* One arc of the manga ''Manga/BlackButler'' follows this trope's description to the letter, complete with large, dark mansion, gathering of wealthy guests, and the raging storm that means no one gets to go home. (And Ciel is most definitely fitting enough for the role of 'mysterious host'.) [[spoiler: It turns out to be some bizarre, mind-boggling combination of E and I and involving one of the "victims" faking his own death.]]
* ''UruseiYatsura'' had an anime only episode where the group was killed off one by one till only Ataru was left [[spoiler: In the end, it turned out the murders and complicated reveal of a killer with Ataru's face were a complicated plan by the perfectly unharmed victims to "Fix" Ataru's personality. The ending makes it pretty clear that Ataru saw through it at some point and proved to be a better actor than they had realized.]]
* In a chapter of ''FrankenFran'', Fran is invited by former patients for a party in a remote location. Soon, they are attacked one by one - hopefully, Fran can save them. This being ''[[{{Gorn}} Franken]] Fran'', the truth is far more disturbing than expected. [[spoiler: Even Fran finds it disturbing.]]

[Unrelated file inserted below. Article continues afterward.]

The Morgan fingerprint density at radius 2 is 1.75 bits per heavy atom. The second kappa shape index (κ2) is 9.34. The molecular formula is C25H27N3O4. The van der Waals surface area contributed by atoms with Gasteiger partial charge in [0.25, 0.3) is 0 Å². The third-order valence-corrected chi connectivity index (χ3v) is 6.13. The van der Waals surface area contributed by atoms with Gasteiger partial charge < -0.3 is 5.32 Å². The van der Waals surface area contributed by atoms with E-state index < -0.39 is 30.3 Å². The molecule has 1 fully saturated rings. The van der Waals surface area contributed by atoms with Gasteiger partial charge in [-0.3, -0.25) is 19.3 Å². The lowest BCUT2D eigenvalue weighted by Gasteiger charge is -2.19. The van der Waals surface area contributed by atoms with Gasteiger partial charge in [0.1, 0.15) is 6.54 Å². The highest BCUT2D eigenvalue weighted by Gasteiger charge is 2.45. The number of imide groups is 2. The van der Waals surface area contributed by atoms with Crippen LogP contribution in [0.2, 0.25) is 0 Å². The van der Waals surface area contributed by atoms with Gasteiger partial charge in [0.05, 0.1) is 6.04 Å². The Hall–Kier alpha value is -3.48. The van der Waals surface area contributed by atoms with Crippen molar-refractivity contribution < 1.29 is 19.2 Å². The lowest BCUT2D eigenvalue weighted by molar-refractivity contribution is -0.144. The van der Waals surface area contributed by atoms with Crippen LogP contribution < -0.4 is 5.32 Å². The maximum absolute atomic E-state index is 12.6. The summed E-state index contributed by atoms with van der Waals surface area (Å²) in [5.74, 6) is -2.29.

** The answer? [[spoiler: The victims are doing it to themselves because they get off on Fran operating on them.]]
* One of the filler arcs from ''Manga/{{Bleach}}'' featured this. Ichigo's group of friends have to get through a series of games, one of which involves a member of their group being kidnapped and replaced by an shapeshifter. [[spoiler: It turns out to be Chad.]]
* The manga ''Manga/{{Doubt}}'' was a version of this, but with [[spoiler:Hypnosis-the real killer hypnotizes another and has her confess, then escapes.]]
** The sequel/spinoff, ''Manga/{{Judge}}'', does this as well.
[[/folder]]

[[folder:Board Games]]
* The entire premise of the board game ''TabletopGame/{{Clue}}'', as well as TheMovie based on it. The film involved a group of guests with questionable pasts being locked inside a mansion trying to figure out who killed Mr. Boddy. Every single one of them had a motive to kill him, and things aren't helped when the rest of the mansion's staff begins falling like flies...